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EvilEye
2007-Oct-20, 01:11 AM
This will probably sound dumb, but I will ask anyway.

I've watch many deep ocean shows, where they capture animals at great depths in jars along with the water, cap it and bring it to the surface, and all seems normal even when they open it in the reduced pressure.

What would happen if I were in space, and took a jar outside on a spacewalk, then capped it, and brought it back into the pressurized cabin? Would the jar implode?

What would happen if I brought it back to earth under controlled conditions, and then opened it?

Hornblower
2007-Oct-20, 01:18 AM
What would happen if I were in space, and took a jar outside on a spacewalk, then capped it, and brought it back into the pressurized cabin? Would the jar implode?
It would depend on how strong it is.

If you break it with a hammer, it will implode.

What would happen if I brought it back to earth under controlled conditions, and then opened it?
If you could somehow open it without breaking anything, perhaps with a suitable valve, the air would rush in and equalize the pressure.

tdvance
2007-Oct-20, 01:27 AM
The home "canning" process is almost like that--heat the jars up to make the air inside thinner, cap them with rubber-gasketted caps, and let them cool--not exactly a vacuum inside, but reduced pressure. If you take the jars into space, seal them with rubberized canning caps, and brought them back--it would be the same effect multiplied. The cap would be dented in just like with canning--possibly dented too far in so that the seal is broken. If not, you could unscrew the cap, and then--this is the hard part as 14 lbs per square inch is holding the seal onto the jar, and a typical canning jar would have maybe a 7 or 8 square inch-area seal--but if you used a knife or something to pry it off, you'd hear a big pop as so much air goes in all at once and the lid undents--like opening any vacuum-sealed can, but multiplied.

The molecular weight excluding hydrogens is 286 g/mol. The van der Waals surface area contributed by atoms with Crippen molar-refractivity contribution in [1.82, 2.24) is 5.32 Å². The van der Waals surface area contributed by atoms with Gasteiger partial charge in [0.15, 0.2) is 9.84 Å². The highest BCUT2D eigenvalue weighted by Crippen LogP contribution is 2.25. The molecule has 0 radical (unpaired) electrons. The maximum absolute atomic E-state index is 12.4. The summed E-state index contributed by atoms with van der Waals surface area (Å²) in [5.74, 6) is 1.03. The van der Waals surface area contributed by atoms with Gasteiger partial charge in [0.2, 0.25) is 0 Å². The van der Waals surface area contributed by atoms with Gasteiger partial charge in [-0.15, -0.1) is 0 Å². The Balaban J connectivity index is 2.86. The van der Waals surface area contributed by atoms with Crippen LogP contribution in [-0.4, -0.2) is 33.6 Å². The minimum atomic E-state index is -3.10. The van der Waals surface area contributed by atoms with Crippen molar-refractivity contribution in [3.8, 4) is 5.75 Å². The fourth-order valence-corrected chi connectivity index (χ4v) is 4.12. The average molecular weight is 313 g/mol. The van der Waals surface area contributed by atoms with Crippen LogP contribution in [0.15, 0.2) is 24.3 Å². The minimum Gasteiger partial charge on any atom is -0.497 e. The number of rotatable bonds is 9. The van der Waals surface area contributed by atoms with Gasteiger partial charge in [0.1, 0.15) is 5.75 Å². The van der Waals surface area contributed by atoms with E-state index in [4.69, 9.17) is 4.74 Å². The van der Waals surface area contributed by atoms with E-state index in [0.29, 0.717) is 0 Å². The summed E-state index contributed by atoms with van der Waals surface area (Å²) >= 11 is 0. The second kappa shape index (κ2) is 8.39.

Nick Theodorakis
2007-Oct-20, 02:47 AM
It seems like a pretty contrived and expensive way to pump air out of a jar, which is a common enough procedure in labs on earth.

Nick

Lord Jubjub
2007-Oct-20, 02:58 AM
What is the cheapest way to get the lowest pressure?

loglo
2007-Oct-20, 03:01 AM
As far as the water filled jar is concerned nothing much happens when returning it to the surface as water is nearly incompressible. It is pretty much in the same state at any Earthly depth.

EvilEye
2007-Oct-20, 03:10 AM
Told you it was a dumb question. But thanks for the answers.

It just seemed odd.

Neverfly
2007-Oct-20, 05:34 PM
Told you it was a dumb question. But thanks for the answers.

It just seemed odd.

This proves that there is no deep ocean and it's a hoax.

dhd40
2007-Oct-20, 07:13 PM
What is the cheapest way to get the lowest pressure?

JohnD
2007-Oct-20, 10:25 PM
Cheapest is a school experiment I remember.
Take a steel screw-top container - our physics teacher used an empty 5-litre (gallon) oil or syrup tin.
Put a liitle water in it, boil the water over a bunsen and screw up the top.
Either wait, or spray cold water at it.
The tin will collapse, as the almost pure steam inside condenses, and atmospheric pressure crushes the tin.

John

EvilEye
2007-Oct-21, 12:23 AM
I saw that on Beakman's World with a 50 gallon drum!

a1call
2007-Oct-21, 03:34 AM